Photographed in VistaVision
Color by Technicolor
Sound by Todd-AO
Produced by William H. Wright
Directed by George Seaton
Written by Emmet Lavery
Music by Bernard Herrmann
Director of Photography - Haskell Boggs
Art Direction - Hal Pereira and Earn Hendrick
Costumes - Kate Drain Lawson
Special Photographic Effects - John P. Fulton, ASC
Set Direction - Sam Comer, Frank R. McKelvy
Assistant Director - Richard Moder
Edited by - Alma Macrorie, ACE
Makeup Supervision - Wally Westmore and John Hall, Jr.
Sound Recording by - Philip N. Mitchell and Fred Hynes
Assistant to the Producer - Don Roberts
Westrex Recording System
MPAA Certificate Number 18365
John Fry - Jack Lord
Anne Fry - Leora Dana
Madam Fry - Margery Maude
Robert Fry - Richard Striker
Caroline Fry - Karin Wolfe
Patrick Henry - Robert Carroll
George Washington - Charles G. Martin
Thomas Jefferson - Frederic Warriner
George Wythe - Francis Compton
John Randolph - Michael Laurence
Peyton Randolph - Ralph Sumpter
William Byrd III - Horse Jameson
Lord Botetourt - Clarence Derwent
The Reverend Mr. Price - John Goodbody
Richard Henry Lee - Orin M. Bullock, Jr.
Francis Lightfoot Lee - Ferdi Hoffman
First Planter - John McGiver
Second Planter - Luis Van Rooter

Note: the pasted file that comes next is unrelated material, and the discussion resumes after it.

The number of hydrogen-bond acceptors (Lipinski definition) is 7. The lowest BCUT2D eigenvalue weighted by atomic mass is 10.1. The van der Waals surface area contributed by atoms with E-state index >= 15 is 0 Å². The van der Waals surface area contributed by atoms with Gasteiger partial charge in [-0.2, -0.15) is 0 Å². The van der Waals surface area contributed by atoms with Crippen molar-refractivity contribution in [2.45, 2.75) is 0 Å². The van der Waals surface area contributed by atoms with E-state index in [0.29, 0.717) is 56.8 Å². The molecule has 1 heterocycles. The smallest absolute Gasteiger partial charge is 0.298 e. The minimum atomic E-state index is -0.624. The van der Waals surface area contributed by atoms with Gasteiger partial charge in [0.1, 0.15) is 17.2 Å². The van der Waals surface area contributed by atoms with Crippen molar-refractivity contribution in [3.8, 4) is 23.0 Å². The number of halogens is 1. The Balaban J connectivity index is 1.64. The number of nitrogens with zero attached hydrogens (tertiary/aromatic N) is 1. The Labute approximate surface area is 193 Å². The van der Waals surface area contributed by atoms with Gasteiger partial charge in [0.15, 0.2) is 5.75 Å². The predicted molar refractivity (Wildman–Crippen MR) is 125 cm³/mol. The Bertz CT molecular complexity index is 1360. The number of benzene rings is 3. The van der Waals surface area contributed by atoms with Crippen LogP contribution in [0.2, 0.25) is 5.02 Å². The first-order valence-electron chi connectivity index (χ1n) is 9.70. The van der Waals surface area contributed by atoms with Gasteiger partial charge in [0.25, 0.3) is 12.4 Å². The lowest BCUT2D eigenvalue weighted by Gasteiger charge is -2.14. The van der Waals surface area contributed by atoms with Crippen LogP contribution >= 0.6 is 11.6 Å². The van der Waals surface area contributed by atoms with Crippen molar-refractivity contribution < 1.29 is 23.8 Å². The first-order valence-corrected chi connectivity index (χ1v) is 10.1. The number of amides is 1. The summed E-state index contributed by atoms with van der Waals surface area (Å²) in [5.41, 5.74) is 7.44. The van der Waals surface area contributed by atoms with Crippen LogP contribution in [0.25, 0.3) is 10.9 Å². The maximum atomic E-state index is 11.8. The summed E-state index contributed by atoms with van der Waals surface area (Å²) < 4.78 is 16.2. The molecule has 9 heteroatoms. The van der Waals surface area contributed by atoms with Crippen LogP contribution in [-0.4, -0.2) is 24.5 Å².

Story of a Patriot, shot in 1956, premiered in April 1957 at the Colonial Williamsburg Visitors' Center in Williamsburg, Virginia, USA. The film was one of the earliest films photographed in Paramount's then-new 8-perf horizontal VistaVision process, making it a so-called 'high-fidelity motion picture.' The film was made specifically to be presented in the twin (identical) custom-designed 250-seat auditoria at the Visitors' Center. Each house was outfitted with twin VistaVision 8-perf projectors (which fed the film from the bottom of the machine to a take-up reel at the top), and two more were ordered as spares (for a total of six built for CW). Large 26' x 52' screens, curved at the edges, were installed, with three loudspeakers behind the screen to reproduce the panned dialogue, along with a pair of speakers at the edges of the screen for music, and five surround speakers were mounted in the ceiling, in line with the five front speakers, to reproduce the sixth soundtrack. A six-track 35mm mag sound dubber could be interlocked with the projectors in one of the auditoria in order to reproduce foreign-language soundtracks. The regular soundtrack was recorded on six magnetic tracks on the VistaVision print (which was made on stock with small, 'Fox Hole' perforations, to allow extra space for the mag tracks). Sixteen millimeter projectors (Eastman model 25s) were installed in each auditorium to show films about the various crafts demonstrated in CW.